Romania can not be an "El Dorado for everyone," a country with the lowest taxes in Europe, stressed Prime Minister Victor Ponta on Monday amid complains of the Foreign Investors Council (FIC) on the government's new tax hike measures.
According to the FIC, the measures announced recently by the government, including introduction of a tax on special constructions, correlated with the increase in excise duties on fuel and in the royalties for mineral resources other than oil and gas, will have a major impact on certain economic sectors directly involved in production.
"Is there a tax that does not exist in Europe or America? " the prime minister asked rhetorically, stressing "that's all over Europe."
"We have the lowest taxation, with the exception of Bulgaria," he added.
"We have a responsibility toward the citizens of this country, what can I do? To cut their pensions, wages, further close hospitals..." said Ponta, explaining that all these measures were primarily negotiated with the European Commission (EC) and the International Monetary Fund (IMF) with which the country has a fresh two-year precautionary stand-by agreement.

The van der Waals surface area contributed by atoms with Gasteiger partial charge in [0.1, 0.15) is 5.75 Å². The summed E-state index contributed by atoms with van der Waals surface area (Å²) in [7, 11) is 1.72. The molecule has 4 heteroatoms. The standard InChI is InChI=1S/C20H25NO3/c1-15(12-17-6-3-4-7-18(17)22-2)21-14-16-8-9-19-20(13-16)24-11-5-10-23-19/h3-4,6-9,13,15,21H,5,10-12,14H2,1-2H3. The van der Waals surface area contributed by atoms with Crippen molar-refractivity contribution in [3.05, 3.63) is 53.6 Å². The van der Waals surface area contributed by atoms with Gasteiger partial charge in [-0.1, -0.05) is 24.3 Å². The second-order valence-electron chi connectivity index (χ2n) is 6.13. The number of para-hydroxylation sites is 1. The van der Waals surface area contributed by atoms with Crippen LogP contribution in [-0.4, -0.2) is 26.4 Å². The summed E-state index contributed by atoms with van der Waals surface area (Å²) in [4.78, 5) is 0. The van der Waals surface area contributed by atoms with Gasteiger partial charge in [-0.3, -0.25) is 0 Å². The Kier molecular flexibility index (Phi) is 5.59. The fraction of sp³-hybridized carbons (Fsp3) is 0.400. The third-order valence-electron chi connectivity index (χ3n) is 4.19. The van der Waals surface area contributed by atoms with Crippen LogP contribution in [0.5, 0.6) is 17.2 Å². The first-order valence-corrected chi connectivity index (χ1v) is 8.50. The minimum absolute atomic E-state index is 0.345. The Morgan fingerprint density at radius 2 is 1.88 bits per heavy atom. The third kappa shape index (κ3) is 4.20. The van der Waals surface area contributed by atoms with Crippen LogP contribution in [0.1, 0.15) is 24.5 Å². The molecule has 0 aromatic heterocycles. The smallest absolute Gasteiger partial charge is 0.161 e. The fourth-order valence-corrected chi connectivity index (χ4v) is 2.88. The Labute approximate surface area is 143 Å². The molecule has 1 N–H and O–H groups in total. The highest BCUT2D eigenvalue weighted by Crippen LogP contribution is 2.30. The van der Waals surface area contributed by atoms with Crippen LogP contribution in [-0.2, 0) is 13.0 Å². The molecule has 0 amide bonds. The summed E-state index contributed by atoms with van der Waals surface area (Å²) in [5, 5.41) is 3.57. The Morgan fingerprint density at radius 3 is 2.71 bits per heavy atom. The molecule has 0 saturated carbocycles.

"I guess that the FIC and the American Chamber of Commerce (AmCham) in Romania were those who said it's good to have an agreement with the EC and the IMF. So one cannot do with it, and without it, at the same time," the head of government told a press conference here.
Earlier, Ponta stated on Friday, in reply to the fact that AmCham believed the new fiscal measures generate an unprecedented worsening of the fiscal burden, that taxes in Romania are currently smaller than those in the United States and in European countries.
"I care a lot and I am greatly interested for the business environment to have a competitive environment in Romania. On the other hand, I am elected by Romanians. And I have to do my duty towards Romanians first and foremost," Ponta said.
The introduction of a special tax on constructions such as sidewalks, traffic signs, ditches, pillars for mobile phone, radio and TV antennas will affect not only the direct payer in the energy sector, telecommunications, utilities, transport and infrastructure, but it will be reflected indirectly by the price, with consequences upon the final consumer, claimed the FIC.
AmCham believed that measures such as raising the price of fuels or taxes on special constructions will be reflected in the rise of production costs and implicitly of the price of Romanian products, thus lowering their competitiveness on external markets.
FIC is one of the most important associations of foreign investors in Romania, bringing together over 130 multinational companies whose cumulative investments represent almost two thirds of all direct foreign investment in Romania since 1990.
AmCham, in its turn, brings together 350 American, international and local companies with total investments of over 10 billion U.S. dollars and 200,000 jobs.